Use the worksheet on the next page to figure your capital loss carryover to 2019.

Line 9 – If line 8 is a net capital loss, enter the smaller of the loss on line 8 or $3,000 ($1,500 if married or an RDP filing a separate return).

Line 12a – Compare the amounts entered on line 10 and line 11 to figure the adjustment to enter on Schedule CA (540NR), Part II, line 13, column B.

For example:

Loss on line 10 is less than loss on line 11.

  • Federal loss on line 10 is: ($1,000)
  • California loss on line 11 is: ($2,000)
  • Difference between line 10 and line 11: $1,000

Gain on line 10 and loss on line 11.

  • Federal gain on line 10 is: $3,000
  • California loss on line 11 is: ($3,000)
  • Difference between line 10 and line 11: $6,000

Line 12b – Compare the amounts entered on line 10 and line 11 to figure the adjustment to enter on Schedule CA (540NR), Part II, line 13, column C.

For example:

Loss on line 10 is more than loss on line 11.

  • Federal loss on line 10 is: ($2,000)
  • California loss on line 11 is: ($1,000)
  • Difference between line 11 and line 10: $1,000

Loss on line 10 and gain on line 11.

  • Federal loss on line 10 is: ($2,000)
  • California gain on line 11 is: $5,000
  • Difference between line 10 and line 11: $7,000

California Capital Loss Carryover Worksheet For Full-Year Residents

  1. Loss from Schedule D (540NR), line 11, stated as a positive number.
  2. Amount from Long Form 540NR, line 17.
  3. Amount from Long Form 540NR, line 18.
  4. Subtract line 3 from line 2. If less than zero, enter as a negative amount.
  5. Combine line 1 and line 4. If less than zero, enter -0-.
  6. Enter loss from Schedule D (540NR), line 8 as a positive number.
  7. Enter the smaller of line 1 or line 5.
  8. Subtract line 7 from line 6. This is your capital loss carryover to 2019.

Schedule D (540NR) Worksheet for Nonresidents and Part-Year Residents

Complete Schedule D (540NR) first.

Full-year Nonresidents: Complete column A and column B only. Enter the amount shown in column B, line 4 (if there is an overall gain) or line 5 (if there is a loss), on Schedule CA (540NR), Part II, line 13, column E.

Part-year Residents:

Enter the number of days during the year you were a CA resident:

Enter the number of days during the year you were a nonresident:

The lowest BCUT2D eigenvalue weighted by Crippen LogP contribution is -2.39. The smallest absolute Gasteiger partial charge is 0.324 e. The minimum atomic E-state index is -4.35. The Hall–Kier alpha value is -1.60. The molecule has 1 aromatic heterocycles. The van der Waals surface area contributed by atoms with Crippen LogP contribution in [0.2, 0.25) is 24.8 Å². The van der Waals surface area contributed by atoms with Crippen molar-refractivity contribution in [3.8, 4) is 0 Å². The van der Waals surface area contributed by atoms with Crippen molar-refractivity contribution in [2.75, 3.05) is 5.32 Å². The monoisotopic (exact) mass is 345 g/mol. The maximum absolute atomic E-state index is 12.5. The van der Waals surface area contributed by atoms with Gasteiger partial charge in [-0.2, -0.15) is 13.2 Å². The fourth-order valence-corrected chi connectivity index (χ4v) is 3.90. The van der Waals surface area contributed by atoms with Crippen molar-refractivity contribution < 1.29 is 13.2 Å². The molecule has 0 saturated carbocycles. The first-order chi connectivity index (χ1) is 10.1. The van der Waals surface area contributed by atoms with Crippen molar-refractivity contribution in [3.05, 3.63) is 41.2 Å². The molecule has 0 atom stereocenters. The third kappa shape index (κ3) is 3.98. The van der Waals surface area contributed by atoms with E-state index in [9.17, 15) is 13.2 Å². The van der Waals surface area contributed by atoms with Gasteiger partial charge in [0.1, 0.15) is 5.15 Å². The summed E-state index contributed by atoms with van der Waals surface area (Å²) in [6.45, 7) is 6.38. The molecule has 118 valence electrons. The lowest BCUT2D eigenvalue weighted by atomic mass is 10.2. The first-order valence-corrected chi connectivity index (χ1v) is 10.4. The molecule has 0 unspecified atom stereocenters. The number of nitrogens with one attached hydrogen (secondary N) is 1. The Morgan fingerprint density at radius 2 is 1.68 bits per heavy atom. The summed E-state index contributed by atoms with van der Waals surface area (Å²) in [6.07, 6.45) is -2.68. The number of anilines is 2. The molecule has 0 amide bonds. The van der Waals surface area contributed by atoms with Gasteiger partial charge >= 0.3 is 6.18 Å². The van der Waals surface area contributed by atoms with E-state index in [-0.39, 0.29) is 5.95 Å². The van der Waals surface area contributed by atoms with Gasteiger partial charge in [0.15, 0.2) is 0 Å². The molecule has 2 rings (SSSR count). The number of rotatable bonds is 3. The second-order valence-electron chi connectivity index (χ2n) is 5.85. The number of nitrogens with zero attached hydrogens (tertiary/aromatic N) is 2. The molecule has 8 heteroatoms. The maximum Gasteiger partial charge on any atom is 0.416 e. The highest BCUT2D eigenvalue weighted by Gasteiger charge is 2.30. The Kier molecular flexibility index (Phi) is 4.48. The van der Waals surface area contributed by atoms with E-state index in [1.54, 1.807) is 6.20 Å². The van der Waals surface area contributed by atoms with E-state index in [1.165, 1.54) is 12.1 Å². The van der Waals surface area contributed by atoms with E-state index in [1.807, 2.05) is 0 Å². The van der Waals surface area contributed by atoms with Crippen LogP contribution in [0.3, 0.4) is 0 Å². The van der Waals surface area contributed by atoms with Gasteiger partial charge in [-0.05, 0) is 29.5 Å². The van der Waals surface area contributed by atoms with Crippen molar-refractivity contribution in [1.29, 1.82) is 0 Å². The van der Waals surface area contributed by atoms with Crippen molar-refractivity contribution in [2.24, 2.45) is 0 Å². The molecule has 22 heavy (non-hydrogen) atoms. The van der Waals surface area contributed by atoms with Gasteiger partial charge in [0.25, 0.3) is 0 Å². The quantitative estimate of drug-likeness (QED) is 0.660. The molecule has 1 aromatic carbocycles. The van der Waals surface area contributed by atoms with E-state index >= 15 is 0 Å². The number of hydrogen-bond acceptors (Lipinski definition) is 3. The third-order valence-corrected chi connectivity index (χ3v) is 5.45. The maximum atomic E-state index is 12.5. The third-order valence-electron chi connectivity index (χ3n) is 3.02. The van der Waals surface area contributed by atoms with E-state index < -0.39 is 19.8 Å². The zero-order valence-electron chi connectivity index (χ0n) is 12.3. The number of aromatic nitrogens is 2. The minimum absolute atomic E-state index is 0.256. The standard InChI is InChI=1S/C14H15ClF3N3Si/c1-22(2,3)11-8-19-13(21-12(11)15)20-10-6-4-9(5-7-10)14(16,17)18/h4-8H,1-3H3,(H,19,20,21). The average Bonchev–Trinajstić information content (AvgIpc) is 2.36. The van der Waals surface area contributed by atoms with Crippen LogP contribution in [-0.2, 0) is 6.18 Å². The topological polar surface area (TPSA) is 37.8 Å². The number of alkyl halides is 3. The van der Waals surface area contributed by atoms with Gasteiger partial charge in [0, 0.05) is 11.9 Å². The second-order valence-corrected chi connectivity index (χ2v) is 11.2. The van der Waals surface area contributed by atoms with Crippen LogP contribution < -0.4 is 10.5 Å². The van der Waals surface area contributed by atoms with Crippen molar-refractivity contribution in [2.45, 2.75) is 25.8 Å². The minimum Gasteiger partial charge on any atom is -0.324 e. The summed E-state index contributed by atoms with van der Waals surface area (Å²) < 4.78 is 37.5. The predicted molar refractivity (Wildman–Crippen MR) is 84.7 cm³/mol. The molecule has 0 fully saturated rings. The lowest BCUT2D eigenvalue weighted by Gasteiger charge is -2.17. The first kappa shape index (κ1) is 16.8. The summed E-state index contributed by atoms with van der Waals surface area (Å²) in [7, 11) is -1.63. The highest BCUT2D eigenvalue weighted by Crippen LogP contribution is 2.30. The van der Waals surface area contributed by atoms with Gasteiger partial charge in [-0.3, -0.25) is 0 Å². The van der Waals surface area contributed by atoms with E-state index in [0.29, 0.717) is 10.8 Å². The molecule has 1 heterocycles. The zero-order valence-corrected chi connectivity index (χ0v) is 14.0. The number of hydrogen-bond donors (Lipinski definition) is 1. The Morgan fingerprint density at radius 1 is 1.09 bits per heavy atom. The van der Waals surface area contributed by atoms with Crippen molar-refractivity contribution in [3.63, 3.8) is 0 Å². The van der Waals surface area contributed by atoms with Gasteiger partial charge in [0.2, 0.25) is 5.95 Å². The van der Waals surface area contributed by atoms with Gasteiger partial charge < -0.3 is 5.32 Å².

Column A, line 1 through line 5 should be the same as the amounts shown on Schedule D (540NR), lines 4, 5, 6, 8, and 9 respectively.

Columns A and B, line 3, should show a carryover amount that has been computed as if you had been a resident in all prior years for column A and as if you had been a nonresident for all prior years for column B.

Columns C and D should be completed taking into account the dates of the transactions. For column C, multiply the amount in column A by the number of days you were a resident divided by 365 days. For column D, multiply the amount in column B by the number of days you were a nonresident divided by 365 days.

Line 4 If the amount shown in column E is a gain, enter that amount on Schedule CA (540NR) Part-Year Resident Worksheet, line 13, column C. If a loss, go to line 5.

Line 5 Enter the amount shown in column E on Schedule CA (540NR) Part-Year Resident Worksheet, line 13, column C

 

 

  A B C D E
Enter total as if you were a CA resident for the entire year. Enter amounts earned or received from CA sources as if you were a nonresident for the entire year. Enter amounts earned or received during the portion of the year you were a CA resident. Enter amounts earned or received from CA sources during the portion of the year you were a nonresident. Total Combine column C and column D.
1. Gains          
2. Losses          
3. Prior year loss carryover.          
4. Combine line 1 through line 3.     Not Applicable Not Applicable  
5. Enter the smaller of the loss on line 4 or $3,000 ($1,500 if married or an RDP filing separately).     Not Applicable Not Applicable  

Capital Loss Carryover Worksheet

Complete this worksheet only if at the end of the year you were a resident and line 4, column A above shows a loss or at the end of the year you were a nonresident and line 4, column B above shows a loss. In completing this worksheet, if you were a resident at the end of the year, use the column A amounts shown above; if you were a nonresident, use the column B amounts.

  1. Enter the total loss from the Schedule D (540NR) Worksheet, line 5, as a positive number.
  2. Amount from Long Form 540NR, line 17.
  3. Amount from Long Form 540NR, line 18.
  4. Subtract line 3 from line 2. If less than zero, enter as a negative amount.
  5. Combine line 1 and line 4. If less than zero, enter -0-.
  6. Enter the total loss from Schedule D (540NR) Worksheet, line 4, as a positive number.
  7. Enter the smaller of line 1 or line 5.
  8. Subtract line 7 from line 6. This is your capital loss carryover to 2019.

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Rev ised 03-2019